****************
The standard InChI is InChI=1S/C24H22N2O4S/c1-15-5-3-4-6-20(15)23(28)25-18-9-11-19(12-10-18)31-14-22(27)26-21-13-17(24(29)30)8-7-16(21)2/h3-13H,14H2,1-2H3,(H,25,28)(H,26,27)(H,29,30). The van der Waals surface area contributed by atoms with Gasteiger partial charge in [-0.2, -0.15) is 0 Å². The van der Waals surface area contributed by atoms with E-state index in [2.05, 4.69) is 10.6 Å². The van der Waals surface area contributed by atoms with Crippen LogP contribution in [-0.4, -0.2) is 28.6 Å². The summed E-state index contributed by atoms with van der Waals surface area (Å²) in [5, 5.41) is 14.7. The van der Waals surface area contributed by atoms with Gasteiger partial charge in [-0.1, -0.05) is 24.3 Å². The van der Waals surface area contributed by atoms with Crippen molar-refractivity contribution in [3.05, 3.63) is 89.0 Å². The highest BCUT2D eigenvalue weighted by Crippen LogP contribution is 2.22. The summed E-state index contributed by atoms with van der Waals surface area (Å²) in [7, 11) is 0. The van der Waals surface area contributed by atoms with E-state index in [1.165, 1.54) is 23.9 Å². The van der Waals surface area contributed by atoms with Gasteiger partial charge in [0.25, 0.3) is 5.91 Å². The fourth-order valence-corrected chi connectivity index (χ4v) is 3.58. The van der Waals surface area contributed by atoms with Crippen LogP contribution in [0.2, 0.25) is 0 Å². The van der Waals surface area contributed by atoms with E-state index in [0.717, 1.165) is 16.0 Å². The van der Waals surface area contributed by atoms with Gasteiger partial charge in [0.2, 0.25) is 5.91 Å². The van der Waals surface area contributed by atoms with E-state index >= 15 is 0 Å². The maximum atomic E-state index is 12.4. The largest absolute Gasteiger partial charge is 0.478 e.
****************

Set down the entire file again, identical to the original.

The standard InChI is InChI=1S/C24H22N2O4S/c1-15-5-3-4-6-20(15)23(28)25-18-9-11-19(12-10-18)31-14-22(27)26-21-13-17(24(29)30)8-7-16(21)2/h3-13H,14H2,1-2H3,(H,25,28)(H,26,27)(H,29,30). The van der Waals surface area contributed by atoms with Gasteiger partial charge in [-0.2, -0.15) is 0 Å². The van der Waals surface area contributed by atoms with E-state index in [2.05, 4.69) is 10.6 Å². The van der Waals surface area contributed by atoms with Crippen LogP contribution in [-0.4, -0.2) is 28.6 Å². The summed E-state index contributed by atoms with van der Waals surface area (Å²) in [5, 5.41) is 14.7. The van der Waals surface area contributed by atoms with Gasteiger partial charge in [-0.1, -0.05) is 24.3 Å². The van der Waals surface area contributed by atoms with Crippen molar-refractivity contribution in [3.05, 3.63) is 89.0 Å². The highest BCUT2D eigenvalue weighted by Crippen LogP contribution is 2.22. The summed E-state index contributed by atoms with van der Waals surface area (Å²) in [7, 11) is 0. The van der Waals surface area contributed by atoms with E-state index in [1.165, 1.54) is 23.9 Å². The van der Waals surface area contributed by atoms with Gasteiger partial charge in [0.25, 0.3) is 5.91 Å². The fourth-order valence-corrected chi connectivity index (χ4v) is 3.58. The van der Waals surface area contributed by atoms with Crippen LogP contribution in [0.2, 0.25) is 0 Å². The van der Waals surface area contributed by atoms with E-state index in [0.717, 1.165) is 16.0 Å². The van der Waals surface area contributed by atoms with Gasteiger partial charge in [0.2, 0.25) is 5.91 Å². The van der Waals surface area contributed by atoms with E-state index >= 15 is 0 Å². The maximum atomic E-state index is 12.4. The largest absolute Gasteiger partial charge is 0.478 e.